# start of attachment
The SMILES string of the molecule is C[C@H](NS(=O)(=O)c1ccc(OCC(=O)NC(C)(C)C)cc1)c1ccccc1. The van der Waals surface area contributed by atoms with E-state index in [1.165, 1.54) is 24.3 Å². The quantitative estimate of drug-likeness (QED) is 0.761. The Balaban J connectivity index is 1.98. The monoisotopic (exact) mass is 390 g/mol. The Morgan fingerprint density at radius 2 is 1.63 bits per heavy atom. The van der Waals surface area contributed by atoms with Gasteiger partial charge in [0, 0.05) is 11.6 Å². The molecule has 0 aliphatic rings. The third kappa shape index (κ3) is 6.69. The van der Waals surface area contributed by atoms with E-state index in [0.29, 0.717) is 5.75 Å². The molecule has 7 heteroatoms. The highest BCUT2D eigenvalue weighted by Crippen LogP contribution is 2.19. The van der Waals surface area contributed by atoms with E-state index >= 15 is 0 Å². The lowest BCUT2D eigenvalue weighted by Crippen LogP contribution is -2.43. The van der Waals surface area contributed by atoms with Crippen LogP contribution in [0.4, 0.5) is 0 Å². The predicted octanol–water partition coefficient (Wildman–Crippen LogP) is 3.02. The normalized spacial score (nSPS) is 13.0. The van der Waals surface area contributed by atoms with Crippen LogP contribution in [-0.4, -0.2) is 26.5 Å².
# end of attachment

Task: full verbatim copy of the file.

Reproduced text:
The SMILES string of the molecule is C[C@H](NS(=O)(=O)c1ccc(OCC(=O)NC(C)(C)C)cc1)c1ccccc1. The van der Waals surface area contributed by atoms with E-state index in [1.165, 1.54) is 24.3 Å². The quantitative estimate of drug-likeness (QED) is 0.761. The Balaban J connectivity index is 1.98. The monoisotopic (exact) mass is 390 g/mol. The Morgan fingerprint density at radius 2 is 1.63 bits per heavy atom. The van der Waals surface area contributed by atoms with Gasteiger partial charge in [0, 0.05) is 11.6 Å². The molecule has 0 aliphatic rings. The third kappa shape index (κ3) is 6.69. The van der Waals surface area contributed by atoms with E-state index in [0.29, 0.717) is 5.75 Å². The molecule has 7 heteroatoms. The highest BCUT2D eigenvalue weighted by Crippen LogP contribution is 2.19. The van der Waals surface area contributed by atoms with E-state index >= 15 is 0 Å². The lowest BCUT2D eigenvalue weighted by Crippen LogP contribution is -2.43. The van der Waals surface area contributed by atoms with Crippen LogP contribution in [0.4, 0.5) is 0 Å². The predicted octanol–water partition coefficient (Wildman–Crippen LogP) is 3.02. The normalized spacial score (nSPS) is 13.0. The van der Waals surface area contributed by atoms with Crippen LogP contribution in [-0.4, -0.2) is 26.5 Å².